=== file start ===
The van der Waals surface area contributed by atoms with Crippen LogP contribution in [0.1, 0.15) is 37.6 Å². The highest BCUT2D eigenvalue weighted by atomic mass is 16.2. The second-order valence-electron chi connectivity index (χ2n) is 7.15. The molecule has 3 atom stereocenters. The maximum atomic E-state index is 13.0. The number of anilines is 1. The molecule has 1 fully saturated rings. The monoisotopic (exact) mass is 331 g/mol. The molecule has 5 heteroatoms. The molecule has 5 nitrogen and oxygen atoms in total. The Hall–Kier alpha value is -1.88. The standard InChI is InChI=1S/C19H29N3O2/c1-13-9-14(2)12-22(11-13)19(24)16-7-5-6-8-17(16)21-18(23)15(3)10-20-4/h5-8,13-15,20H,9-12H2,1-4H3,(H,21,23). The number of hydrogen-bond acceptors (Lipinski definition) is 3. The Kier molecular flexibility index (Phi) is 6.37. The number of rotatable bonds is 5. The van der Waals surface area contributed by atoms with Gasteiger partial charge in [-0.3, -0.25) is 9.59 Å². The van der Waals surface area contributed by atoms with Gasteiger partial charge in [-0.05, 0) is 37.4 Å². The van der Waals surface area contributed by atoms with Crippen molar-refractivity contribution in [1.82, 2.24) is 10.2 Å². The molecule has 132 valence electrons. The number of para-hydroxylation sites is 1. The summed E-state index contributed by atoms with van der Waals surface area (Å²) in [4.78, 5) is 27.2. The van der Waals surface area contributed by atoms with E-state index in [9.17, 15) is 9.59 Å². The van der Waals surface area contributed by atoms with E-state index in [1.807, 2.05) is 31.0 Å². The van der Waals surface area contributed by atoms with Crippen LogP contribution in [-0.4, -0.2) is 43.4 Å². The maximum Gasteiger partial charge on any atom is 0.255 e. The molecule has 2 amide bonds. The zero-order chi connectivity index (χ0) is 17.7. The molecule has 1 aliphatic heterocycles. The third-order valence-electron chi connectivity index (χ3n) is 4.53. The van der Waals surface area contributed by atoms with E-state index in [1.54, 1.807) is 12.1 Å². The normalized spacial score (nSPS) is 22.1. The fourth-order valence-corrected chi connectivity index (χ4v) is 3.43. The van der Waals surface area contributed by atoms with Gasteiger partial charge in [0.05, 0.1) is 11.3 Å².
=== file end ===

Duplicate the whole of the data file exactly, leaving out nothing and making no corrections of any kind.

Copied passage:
The van der Waals surface area contributed by atoms with Crippen LogP contribution in [0.1, 0.15) is 37.6 Å². The highest BCUT2D eigenvalue weighted by atomic mass is 16.2. The second-order valence-electron chi connectivity index (χ2n) is 7.15. The molecule has 3 atom stereocenters. The maximum atomic E-state index is 13.0. The number of anilines is 1. The molecule has 1 fully saturated rings. The monoisotopic (exact) mass is 331 g/mol. The molecule has 5 heteroatoms. The molecule has 5 nitrogen and oxygen atoms in total. The Hall–Kier alpha value is -1.88. The standard InChI is InChI=1S/C19H29N3O2/c1-13-9-14(2)12-22(11-13)19(24)16-7-5-6-8-17(16)21-18(23)15(3)10-20-4/h5-8,13-15,20H,9-12H2,1-4H3,(H,21,23). The number of hydrogen-bond acceptors (Lipinski definition) is 3. The Kier molecular flexibility index (Phi) is 6.37. The number of rotatable bonds is 5. The van der Waals surface area contributed by atoms with Gasteiger partial charge in [-0.3, -0.25) is 9.59 Å². The van der Waals surface area contributed by atoms with Gasteiger partial charge in [-0.05, 0) is 37.4 Å². The van der Waals surface area contributed by atoms with Crippen molar-refractivity contribution in [1.82, 2.24) is 10.2 Å². The molecule has 132 valence electrons. The number of para-hydroxylation sites is 1. The summed E-state index contributed by atoms with van der Waals surface area (Å²) in [4.78, 5) is 27.2. The van der Waals surface area contributed by atoms with E-state index in [9.17, 15) is 9.59 Å². The van der Waals surface area contributed by atoms with E-state index in [1.807, 2.05) is 31.0 Å². The van der Waals surface area contributed by atoms with Crippen LogP contribution in [-0.4, -0.2) is 43.4 Å². The maximum Gasteiger partial charge on any atom is 0.255 e. The molecule has 2 amide bonds. The zero-order chi connectivity index (χ0) is 17.7. The molecule has 1 aliphatic heterocycles. The third-order valence-electron chi connectivity index (χ3n) is 4.53. The van der Waals surface area contributed by atoms with E-state index in [1.54, 1.807) is 12.1 Å². The normalized spacial score (nSPS) is 22.1. The fourth-order valence-corrected chi connectivity index (χ4v) is 3.43. The van der Waals surface area contributed by atoms with Gasteiger partial charge in [0.05, 0.1) is 11.3 Å².